Culture

Poetry Corner: The Trickle

By Richard Wallace

The Trickle – 1982

Slowly

the water trickled down the street,

a single trickle, I watched it from the curb.

***

Slowly

the water trickled around and in and out,

and about the pedestrians.

***

I watched it from the curb.

It was very interesting.

***

I watched the water grow into small puddles

that grew and grew.

***

Everybody laughed.

***

I watched them and the small puddles

grew and grew.

***

They grew larger and everybody

laughed and laughed.

***

Small children laughed and splashed.

Everybody was having a very gay time.

***

Slowly

the trickle continued, ever so slowly,

as though  it was

enjoying the happy scene.

***

I think it did.

***

Before long the street was covered.

***

Everybody laughed and splashed.

Everybody was having a very gay time.

***

I watched it all from the top of a car.

It was very interesting.

***

I watched and watched.

***

The fire department came and

the firemen laughed and splashed.

***

The police department came and

the policemen laughed and splashed.

***

A doctor came and

the doctor laughed and splashed.

***

Everybody laughing and splashing,

a very gay time.

***

I watched it all from the limb of a tree

and it was very interesting.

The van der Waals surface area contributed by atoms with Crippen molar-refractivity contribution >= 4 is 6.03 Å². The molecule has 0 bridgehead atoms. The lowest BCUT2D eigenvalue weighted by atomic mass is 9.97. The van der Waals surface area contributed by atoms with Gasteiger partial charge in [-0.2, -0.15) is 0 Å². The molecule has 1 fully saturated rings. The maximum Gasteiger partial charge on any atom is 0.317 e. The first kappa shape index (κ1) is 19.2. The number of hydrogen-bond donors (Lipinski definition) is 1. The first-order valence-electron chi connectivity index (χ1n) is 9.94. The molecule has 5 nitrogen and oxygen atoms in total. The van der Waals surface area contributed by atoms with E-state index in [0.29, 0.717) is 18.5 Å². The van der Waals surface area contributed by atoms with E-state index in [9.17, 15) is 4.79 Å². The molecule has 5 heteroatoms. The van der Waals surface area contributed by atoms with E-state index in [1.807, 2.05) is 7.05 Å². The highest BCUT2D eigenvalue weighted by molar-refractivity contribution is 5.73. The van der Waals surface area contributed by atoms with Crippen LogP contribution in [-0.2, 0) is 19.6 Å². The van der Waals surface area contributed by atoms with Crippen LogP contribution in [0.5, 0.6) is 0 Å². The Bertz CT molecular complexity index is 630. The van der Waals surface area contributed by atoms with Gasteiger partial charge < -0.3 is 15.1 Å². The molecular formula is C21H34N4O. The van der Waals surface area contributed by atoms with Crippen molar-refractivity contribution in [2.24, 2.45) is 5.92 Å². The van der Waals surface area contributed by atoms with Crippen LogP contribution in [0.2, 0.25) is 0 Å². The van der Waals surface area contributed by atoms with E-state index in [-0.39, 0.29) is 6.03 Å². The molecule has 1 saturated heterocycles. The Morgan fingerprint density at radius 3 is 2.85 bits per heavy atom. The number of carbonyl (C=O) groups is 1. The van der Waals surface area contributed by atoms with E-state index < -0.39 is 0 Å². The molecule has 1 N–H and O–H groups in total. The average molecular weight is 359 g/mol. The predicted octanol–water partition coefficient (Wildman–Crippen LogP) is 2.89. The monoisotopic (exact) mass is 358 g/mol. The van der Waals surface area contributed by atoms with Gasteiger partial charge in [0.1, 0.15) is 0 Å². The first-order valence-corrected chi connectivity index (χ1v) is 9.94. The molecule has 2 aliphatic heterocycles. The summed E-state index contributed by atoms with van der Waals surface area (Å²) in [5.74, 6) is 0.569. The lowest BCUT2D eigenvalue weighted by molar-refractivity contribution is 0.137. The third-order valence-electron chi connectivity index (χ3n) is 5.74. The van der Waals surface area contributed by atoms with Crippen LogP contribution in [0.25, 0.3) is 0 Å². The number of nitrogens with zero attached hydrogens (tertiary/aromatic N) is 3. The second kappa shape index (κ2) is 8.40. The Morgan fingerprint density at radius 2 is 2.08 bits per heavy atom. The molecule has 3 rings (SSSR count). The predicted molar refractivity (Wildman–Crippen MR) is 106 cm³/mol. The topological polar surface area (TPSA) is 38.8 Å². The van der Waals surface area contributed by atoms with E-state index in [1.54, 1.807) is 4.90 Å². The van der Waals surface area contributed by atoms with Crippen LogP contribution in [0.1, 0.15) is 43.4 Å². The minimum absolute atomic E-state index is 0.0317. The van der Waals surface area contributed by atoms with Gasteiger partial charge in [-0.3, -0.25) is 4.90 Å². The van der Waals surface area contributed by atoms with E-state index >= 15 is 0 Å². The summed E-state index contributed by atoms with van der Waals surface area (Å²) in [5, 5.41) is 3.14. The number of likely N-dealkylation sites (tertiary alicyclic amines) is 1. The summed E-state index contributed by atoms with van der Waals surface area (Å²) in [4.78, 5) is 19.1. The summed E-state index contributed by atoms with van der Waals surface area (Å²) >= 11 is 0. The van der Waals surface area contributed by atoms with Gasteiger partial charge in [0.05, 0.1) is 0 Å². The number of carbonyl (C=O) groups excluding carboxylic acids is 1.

***

Still,

The trickle continued to flow.

It flowed along the street and through a

hedge, over a lawn and into some back yards.

***

I could see it.

***

It was as though it was incased

in a green garden hose, but it wasn’t.

***

The trickle knew I knew

and the puddles grew.

***

Bit now a puddle, a single puddle,

got deeper

and deeper

and deeper.

***

It covered the curb

and the knees of some of the children.

It rose to the chest of a midget.

***

But still,

Most laughed and splashed

and most were having a very gay time.

***

The trickle knew I knew

and the puddle grew.

***

The firemen became concerned.

The policemen became concerned.

The doctor became concerned

and some of the pedestrians too.

***

The children were put on the shoulders

of their parents

or

who ever was near by.

Soon all of the shoulders were taken.

***

Still,

the children laughed and

were having a very gay time.

***

But,

a few of the children didn’t like it

and the midget didn’t like it at all.

***

And slowly,

so slowly,

the water covered the midget.

It covered a car parked on the street.

It covered the firemen and the policemen.

It covered the doctor and the pedestrians.

It covered most of the children.

***

I watched all of this

from the roof of the local hospital.

I was sitting beside a loud speaker.

***

The trickle knew I knew.

***

There were people jumping up and down.

***

The water was clear, clearer than glass,

A shimmering clear,

as though it wasn’t there at all,

but it was.

***

By now all of the adults

were under the water

as were most of the children.

***

Everybody was naked

And every body was the same.

***

They were jumping up and down.

They were holding the children,

They were all jumping up and down.

They were trying to save the children.

***

Every body was calm

serene

expressionless

***

I watched as I stood beside the loud speaker.

It was very interesting.

***

Everybody was naked

and every body was the same.

***

And then,

Somebody announced

over the loud speaker….

***

A baby had died.

river water Woodwick M Bell

Photo credit M Bell

Short Story: The Trickle

Categories: Culture

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